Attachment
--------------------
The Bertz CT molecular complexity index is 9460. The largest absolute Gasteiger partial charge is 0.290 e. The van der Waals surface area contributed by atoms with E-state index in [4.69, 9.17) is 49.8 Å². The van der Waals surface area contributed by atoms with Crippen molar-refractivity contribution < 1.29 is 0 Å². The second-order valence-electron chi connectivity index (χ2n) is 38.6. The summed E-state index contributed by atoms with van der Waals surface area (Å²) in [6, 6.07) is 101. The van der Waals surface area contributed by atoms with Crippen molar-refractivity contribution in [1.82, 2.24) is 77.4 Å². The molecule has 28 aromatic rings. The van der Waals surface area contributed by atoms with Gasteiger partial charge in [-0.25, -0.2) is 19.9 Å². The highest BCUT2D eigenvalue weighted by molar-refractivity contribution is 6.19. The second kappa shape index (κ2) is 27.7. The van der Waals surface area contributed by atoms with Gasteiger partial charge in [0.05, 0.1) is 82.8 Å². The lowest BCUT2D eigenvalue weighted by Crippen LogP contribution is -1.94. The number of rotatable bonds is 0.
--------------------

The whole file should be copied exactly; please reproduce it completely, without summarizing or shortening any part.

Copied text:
The Bertz CT molecular complexity index is 9460. The largest absolute Gasteiger partial charge is 0.290 e. The van der Waals surface area contributed by atoms with E-state index in [4.69, 9.17) is 49.8 Å². The van der Waals surface area contributed by atoms with Crippen molar-refractivity contribution < 1.29 is 0 Å². The second-order valence-electron chi connectivity index (χ2n) is 38.6. The summed E-state index contributed by atoms with van der Waals surface area (Å²) in [6, 6.07) is 101. The van der Waals surface area contributed by atoms with Crippen molar-refractivity contribution in [1.82, 2.24) is 77.4 Å². The molecule has 28 aromatic rings. The van der Waals surface area contributed by atoms with Gasteiger partial charge in [-0.25, -0.2) is 19.9 Å². The highest BCUT2D eigenvalue weighted by molar-refractivity contribution is 6.19. The second kappa shape index (κ2) is 27.7. The van der Waals surface area contributed by atoms with Gasteiger partial charge in [0.05, 0.1) is 82.8 Å². The lowest BCUT2D eigenvalue weighted by Crippen LogP contribution is -1.94. The number of rotatable bonds is 0.